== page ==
In the hours following the shooting death of five police officers in Dallas during an otherwise peaceful demonstration, opinions blared from social media, televisions, and newspaper front pages. In the din of it all, I reached out to the retired police chief Donald Grady II, who served as chief in Santa Fe, New Mexico, among other cities, and also trained police forces abroad in managing racial and ethnic strife among the ranks and with civilians. His 36 years on the force, as a black American, were marked by some familiar tensions and themes—racial targeting, police brutality, unwarranted hostility, lack of cooperation, and mutual paranoia. In a candid and expansive conversation, Grady unpacked for me some of the complexities of wearing a blue uniform while living in brown skin. An edited version of our conversation follows.
Juleyka Lantigua-Williams: What was your reaction?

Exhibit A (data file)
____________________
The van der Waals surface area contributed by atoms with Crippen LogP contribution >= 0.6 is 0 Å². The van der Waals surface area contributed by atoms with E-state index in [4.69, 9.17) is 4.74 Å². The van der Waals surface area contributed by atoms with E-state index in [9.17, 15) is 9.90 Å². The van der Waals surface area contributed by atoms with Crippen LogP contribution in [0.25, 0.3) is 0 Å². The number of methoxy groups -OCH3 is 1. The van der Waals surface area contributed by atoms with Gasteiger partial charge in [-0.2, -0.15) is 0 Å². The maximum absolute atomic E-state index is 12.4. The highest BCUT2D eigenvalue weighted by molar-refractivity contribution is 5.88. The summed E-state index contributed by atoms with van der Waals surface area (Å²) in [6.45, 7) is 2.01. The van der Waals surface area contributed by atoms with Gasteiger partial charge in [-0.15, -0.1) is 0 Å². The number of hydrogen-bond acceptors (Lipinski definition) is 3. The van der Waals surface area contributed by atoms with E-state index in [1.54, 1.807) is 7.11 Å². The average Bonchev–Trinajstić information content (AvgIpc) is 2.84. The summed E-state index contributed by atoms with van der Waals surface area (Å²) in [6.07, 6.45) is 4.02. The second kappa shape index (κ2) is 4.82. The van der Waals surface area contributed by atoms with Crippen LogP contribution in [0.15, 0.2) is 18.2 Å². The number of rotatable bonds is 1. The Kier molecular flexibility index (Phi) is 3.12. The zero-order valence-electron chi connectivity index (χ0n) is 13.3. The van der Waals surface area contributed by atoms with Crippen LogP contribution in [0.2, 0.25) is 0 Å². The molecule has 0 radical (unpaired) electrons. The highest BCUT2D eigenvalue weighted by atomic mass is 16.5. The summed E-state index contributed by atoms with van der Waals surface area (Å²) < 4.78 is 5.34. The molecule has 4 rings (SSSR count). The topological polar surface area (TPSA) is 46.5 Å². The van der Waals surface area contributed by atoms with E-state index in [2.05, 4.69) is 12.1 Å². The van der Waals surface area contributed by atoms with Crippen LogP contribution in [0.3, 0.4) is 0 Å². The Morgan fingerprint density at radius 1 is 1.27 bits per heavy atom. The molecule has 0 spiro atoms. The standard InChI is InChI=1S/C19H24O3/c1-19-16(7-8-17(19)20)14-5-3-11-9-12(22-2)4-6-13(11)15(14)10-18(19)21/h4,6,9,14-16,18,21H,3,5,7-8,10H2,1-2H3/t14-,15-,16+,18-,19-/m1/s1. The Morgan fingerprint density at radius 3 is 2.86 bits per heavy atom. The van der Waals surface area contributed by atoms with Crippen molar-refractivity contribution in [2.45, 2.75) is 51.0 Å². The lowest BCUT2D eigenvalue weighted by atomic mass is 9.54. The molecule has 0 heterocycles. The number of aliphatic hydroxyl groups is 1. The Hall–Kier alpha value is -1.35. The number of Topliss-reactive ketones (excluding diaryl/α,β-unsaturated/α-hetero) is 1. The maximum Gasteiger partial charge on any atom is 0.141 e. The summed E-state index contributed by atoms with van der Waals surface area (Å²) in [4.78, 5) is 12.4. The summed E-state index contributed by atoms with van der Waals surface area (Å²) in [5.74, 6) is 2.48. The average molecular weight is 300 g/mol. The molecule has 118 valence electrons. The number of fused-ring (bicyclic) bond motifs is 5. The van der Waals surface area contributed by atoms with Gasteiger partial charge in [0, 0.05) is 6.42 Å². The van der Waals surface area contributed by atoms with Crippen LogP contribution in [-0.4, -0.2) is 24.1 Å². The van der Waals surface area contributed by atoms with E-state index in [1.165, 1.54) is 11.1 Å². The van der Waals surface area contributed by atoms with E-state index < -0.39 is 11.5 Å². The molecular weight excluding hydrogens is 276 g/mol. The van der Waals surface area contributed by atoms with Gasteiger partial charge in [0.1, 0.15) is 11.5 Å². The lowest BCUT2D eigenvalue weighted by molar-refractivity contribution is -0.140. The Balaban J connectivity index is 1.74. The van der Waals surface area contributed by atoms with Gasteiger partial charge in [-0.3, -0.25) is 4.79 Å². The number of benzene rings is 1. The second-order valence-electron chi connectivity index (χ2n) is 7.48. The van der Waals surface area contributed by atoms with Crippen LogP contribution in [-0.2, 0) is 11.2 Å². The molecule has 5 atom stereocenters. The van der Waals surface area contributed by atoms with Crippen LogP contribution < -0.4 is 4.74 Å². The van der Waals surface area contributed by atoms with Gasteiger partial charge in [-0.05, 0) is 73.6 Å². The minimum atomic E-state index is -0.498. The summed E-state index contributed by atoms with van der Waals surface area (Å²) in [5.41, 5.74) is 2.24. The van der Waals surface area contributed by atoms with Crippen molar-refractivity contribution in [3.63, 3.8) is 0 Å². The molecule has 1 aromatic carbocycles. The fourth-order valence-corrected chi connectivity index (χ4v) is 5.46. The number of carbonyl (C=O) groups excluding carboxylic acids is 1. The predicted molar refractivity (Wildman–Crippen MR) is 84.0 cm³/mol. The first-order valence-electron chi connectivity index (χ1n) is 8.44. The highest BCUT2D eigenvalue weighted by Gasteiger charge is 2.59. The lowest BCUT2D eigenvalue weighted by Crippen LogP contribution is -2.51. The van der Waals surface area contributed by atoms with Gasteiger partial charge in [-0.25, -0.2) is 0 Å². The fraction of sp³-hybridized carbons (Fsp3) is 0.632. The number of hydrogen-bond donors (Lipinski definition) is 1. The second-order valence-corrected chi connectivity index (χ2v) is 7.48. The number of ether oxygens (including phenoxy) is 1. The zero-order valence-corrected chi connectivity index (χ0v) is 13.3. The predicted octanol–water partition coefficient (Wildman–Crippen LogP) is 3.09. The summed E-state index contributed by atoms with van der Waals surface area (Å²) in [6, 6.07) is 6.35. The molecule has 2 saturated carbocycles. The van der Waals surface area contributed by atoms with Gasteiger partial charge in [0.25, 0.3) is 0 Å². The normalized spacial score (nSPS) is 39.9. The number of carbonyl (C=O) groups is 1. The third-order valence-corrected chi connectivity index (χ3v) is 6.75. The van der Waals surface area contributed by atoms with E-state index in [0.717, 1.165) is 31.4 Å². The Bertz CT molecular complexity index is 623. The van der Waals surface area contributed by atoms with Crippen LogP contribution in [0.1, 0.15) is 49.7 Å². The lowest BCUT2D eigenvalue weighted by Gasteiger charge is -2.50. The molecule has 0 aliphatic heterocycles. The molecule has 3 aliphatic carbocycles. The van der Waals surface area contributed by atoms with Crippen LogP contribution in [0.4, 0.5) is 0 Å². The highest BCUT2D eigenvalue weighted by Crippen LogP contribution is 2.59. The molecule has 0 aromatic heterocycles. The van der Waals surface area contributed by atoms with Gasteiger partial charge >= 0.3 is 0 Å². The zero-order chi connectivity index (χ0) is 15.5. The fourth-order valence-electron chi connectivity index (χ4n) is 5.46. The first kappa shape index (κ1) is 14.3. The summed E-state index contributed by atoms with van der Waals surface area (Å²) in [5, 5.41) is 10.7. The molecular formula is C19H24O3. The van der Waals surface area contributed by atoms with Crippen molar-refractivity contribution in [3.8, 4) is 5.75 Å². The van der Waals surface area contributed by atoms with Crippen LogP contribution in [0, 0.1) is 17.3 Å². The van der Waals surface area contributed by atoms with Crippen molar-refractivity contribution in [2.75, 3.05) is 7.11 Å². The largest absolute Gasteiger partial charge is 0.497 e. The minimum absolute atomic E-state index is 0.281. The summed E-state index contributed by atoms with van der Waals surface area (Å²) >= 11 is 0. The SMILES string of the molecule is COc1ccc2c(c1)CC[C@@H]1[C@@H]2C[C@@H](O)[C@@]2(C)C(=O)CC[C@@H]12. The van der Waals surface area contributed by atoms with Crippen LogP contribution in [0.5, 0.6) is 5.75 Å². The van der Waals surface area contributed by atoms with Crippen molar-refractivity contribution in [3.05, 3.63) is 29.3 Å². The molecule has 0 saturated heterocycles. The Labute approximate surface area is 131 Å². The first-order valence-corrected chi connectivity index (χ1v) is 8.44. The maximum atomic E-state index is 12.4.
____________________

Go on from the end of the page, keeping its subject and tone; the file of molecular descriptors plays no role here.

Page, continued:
Donald Grady II: Disappointment. Heartache. I’m disappointed that anyone would decide that the way to resolve issues that we have between the public and the police, in particular minorities and the police, is through additional violence. I don’t understand how anyone could rationally believe that perpetrating violence against the police would somehow endear the police to the rest of society. Heartache because we’ve got people dying all over this country. We’ve got civilians dying at the hands of the police and police dying at the hands of civilians. And rather than talk about things reasonably, logically, we have the police ratcheting up the rhetoric and we’ve got members of the community ratcheting up the rhetoric and that doesn’t resolve any issues at all. It bothers me any time we lose a citizen or we lose a police officer We have to recognize that police officers are citizens too.